The nonprofit research group RTI released a new research paper that explores the composition of e-cigarette vapor and the potential health impacts of secondhand exposure. The paper, titled “Exhaled Electronic Cigarette Emissions: What’s Your Secondhand Exposure,” finds e-cigarette emissions contain enough nicotine and other chemicals to cause concern. A non-user may be exposed to secondhand aerosol particles similar in size to tobacco and diesel engine smoke, according to a Newswise news report.
As e-cigarette products are not yet regulated, the chemicals and devices involved as well as the potential health impacts vary greatly. The Newswise news report notes that a number of factors influence the chemical makeup and toxicity of e-cigarette emissions, and the full scope of health impacts of e-cigarette smoke are unknown, in addition to secondhand smoke exposure on children.
Annice Kim, PhD, senior social scientist at RTI, states, “Secondhand exposure to e-cigarettes is just one aspect of the research that must be considered as we make decisions about appropriate use of these products. It is critical that we explore the role of e-cigarette marketing — especially to children and youth — so that we can better understand motivators for use and put public health safeguards in place.”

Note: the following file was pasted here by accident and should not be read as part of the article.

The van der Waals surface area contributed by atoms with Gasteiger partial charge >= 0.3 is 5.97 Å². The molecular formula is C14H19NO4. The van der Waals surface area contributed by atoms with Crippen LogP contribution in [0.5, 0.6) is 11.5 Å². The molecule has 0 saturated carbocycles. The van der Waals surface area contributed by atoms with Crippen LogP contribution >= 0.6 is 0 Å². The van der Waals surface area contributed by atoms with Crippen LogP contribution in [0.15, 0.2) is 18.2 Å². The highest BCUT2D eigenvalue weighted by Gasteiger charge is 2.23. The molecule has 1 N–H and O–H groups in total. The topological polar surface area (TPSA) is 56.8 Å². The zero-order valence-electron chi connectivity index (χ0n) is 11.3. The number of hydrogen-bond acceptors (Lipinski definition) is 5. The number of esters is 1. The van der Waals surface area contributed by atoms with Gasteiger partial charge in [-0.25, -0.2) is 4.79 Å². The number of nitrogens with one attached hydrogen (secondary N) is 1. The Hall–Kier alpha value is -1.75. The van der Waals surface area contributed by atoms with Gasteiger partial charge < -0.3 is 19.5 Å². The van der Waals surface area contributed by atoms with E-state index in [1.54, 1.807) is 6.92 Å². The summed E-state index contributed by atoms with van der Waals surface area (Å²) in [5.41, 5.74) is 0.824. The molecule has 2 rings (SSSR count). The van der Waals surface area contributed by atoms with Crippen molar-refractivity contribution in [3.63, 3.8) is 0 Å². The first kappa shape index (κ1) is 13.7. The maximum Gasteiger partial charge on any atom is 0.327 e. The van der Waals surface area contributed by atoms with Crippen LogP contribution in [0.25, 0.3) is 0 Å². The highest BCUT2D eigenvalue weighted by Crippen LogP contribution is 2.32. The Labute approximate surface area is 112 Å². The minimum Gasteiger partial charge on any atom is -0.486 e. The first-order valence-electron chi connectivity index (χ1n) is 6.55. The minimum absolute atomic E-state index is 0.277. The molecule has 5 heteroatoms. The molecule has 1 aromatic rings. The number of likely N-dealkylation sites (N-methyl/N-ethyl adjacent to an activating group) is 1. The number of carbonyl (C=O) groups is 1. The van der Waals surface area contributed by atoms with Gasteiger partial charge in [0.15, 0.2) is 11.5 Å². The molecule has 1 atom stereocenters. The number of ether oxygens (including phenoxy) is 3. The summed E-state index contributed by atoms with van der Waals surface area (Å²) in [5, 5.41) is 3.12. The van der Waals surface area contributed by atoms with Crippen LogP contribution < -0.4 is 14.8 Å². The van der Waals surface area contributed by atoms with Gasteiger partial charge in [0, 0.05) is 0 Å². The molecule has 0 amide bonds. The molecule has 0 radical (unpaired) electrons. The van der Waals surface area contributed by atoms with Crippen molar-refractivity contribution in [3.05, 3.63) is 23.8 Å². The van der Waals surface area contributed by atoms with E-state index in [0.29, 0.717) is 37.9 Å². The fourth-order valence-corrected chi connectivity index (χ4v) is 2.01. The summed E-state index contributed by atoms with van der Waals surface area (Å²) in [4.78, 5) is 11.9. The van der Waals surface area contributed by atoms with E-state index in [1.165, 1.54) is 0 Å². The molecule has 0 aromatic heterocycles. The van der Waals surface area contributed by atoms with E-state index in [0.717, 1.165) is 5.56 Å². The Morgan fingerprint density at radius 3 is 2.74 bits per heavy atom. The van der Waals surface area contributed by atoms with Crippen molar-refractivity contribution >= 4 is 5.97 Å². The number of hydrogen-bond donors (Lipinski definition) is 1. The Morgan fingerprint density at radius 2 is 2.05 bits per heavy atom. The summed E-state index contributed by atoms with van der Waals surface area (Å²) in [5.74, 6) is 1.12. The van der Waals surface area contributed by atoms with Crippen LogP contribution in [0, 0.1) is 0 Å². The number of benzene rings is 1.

Jonathan Thornburg, PhD, author of the study, says, “As proliferation of e-cigarettes surges, understanding the health effects of e-cigarette use and exposure to vapors is essential. We need to be aggressively investing in and conducting research that answers lingering questions about the potential health impacts of secondhand exposure to e-cigarettes, while taking the necessary action to protect public health now.”